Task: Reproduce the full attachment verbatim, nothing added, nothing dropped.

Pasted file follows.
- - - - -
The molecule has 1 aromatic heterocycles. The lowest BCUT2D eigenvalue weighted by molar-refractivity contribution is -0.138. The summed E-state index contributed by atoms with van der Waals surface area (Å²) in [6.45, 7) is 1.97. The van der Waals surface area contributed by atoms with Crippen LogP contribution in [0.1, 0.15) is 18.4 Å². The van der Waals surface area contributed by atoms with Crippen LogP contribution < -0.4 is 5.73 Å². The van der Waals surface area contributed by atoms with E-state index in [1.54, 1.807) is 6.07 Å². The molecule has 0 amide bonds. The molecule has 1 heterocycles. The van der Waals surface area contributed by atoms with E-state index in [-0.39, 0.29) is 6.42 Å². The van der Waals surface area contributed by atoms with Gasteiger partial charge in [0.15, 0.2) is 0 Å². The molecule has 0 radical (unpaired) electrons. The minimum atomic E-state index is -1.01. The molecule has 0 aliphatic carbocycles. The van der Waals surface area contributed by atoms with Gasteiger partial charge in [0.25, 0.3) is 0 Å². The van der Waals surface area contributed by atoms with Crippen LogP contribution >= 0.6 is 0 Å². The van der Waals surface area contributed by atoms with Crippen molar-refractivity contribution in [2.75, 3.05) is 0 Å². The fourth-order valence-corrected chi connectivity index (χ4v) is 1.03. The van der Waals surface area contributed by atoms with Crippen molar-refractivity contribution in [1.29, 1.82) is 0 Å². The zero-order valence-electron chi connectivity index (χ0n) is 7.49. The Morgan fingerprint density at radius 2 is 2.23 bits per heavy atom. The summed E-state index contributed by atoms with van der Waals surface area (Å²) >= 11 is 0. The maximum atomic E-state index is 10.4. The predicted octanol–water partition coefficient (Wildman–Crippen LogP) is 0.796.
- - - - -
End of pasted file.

The molecule has 1 aromatic heterocycles. The lowest BCUT2D eigenvalue weighted by molar-refractivity contribution is -0.138. The summed E-state index contributed by atoms with van der Waals surface area (Å²) in [6.45, 7) is 1.97. The van der Waals surface area contributed by atoms with Crippen LogP contribution in [0.1, 0.15) is 18.4 Å². The van der Waals surface area contributed by atoms with Crippen LogP contribution < -0.4 is 5.73 Å². The van der Waals surface area contributed by atoms with E-state index in [1.54, 1.807) is 6.07 Å². The molecule has 0 amide bonds. The molecule has 1 heterocycles. The van der Waals surface area contributed by atoms with E-state index in [-0.39, 0.29) is 6.42 Å². The van der Waals surface area contributed by atoms with Gasteiger partial charge in [0.15, 0.2) is 0 Å². The molecule has 0 radical (unpaired) electrons. The minimum atomic E-state index is -1.01. The molecule has 0 aliphatic carbocycles. The van der Waals surface area contributed by atoms with Gasteiger partial charge in [0.25, 0.3) is 0 Å². The van der Waals surface area contributed by atoms with Crippen LogP contribution >= 0.6 is 0 Å². The van der Waals surface area contributed by atoms with Crippen molar-refractivity contribution in [2.75, 3.05) is 0 Å². The fourth-order valence-corrected chi connectivity index (χ4v) is 1.03. The van der Waals surface area contributed by atoms with Crippen molar-refractivity contribution in [1.29, 1.82) is 0 Å². The zero-order valence-electron chi connectivity index (χ0n) is 7.49. The Morgan fingerprint density at radius 2 is 2.23 bits per heavy atom. The summed E-state index contributed by atoms with van der Waals surface area (Å²) >= 11 is 0. The maximum atomic E-state index is 10.4. The predicted octanol–water partition coefficient (Wildman–Crippen LogP) is 0.796.